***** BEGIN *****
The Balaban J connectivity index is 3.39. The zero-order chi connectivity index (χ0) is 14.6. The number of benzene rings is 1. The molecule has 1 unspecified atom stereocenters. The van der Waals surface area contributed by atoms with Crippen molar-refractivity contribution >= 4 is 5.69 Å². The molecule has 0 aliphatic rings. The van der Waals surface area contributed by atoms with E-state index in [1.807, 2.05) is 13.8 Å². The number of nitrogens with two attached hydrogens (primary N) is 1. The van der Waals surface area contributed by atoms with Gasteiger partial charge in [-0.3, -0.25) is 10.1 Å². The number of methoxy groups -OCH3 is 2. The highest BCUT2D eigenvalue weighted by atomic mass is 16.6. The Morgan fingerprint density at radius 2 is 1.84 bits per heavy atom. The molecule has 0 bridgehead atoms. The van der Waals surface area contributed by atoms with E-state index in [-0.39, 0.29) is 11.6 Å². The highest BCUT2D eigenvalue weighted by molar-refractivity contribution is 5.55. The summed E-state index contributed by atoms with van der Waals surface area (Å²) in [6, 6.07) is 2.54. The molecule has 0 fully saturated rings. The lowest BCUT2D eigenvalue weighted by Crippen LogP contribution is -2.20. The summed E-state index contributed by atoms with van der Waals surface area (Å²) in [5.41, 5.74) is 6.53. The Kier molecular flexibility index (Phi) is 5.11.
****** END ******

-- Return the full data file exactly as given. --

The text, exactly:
The Balaban J connectivity index is 3.39. The zero-order chi connectivity index (χ0) is 14.6. The number of benzene rings is 1. The molecule has 1 unspecified atom stereocenters. The van der Waals surface area contributed by atoms with Crippen molar-refractivity contribution >= 4 is 5.69 Å². The molecule has 0 aliphatic rings. The van der Waals surface area contributed by atoms with E-state index in [1.807, 2.05) is 13.8 Å². The number of nitrogens with two attached hydrogens (primary N) is 1. The van der Waals surface area contributed by atoms with Gasteiger partial charge in [-0.3, -0.25) is 10.1 Å². The number of methoxy groups -OCH3 is 2. The highest BCUT2D eigenvalue weighted by atomic mass is 16.6. The Morgan fingerprint density at radius 2 is 1.84 bits per heavy atom. The molecule has 0 bridgehead atoms. The van der Waals surface area contributed by atoms with E-state index in [-0.39, 0.29) is 11.6 Å². The highest BCUT2D eigenvalue weighted by molar-refractivity contribution is 5.55. The summed E-state index contributed by atoms with van der Waals surface area (Å²) in [6, 6.07) is 2.54. The molecule has 0 fully saturated rings. The lowest BCUT2D eigenvalue weighted by Crippen LogP contribution is -2.20. The summed E-state index contributed by atoms with van der Waals surface area (Å²) in [5.41, 5.74) is 6.53. The Kier molecular flexibility index (Phi) is 5.11.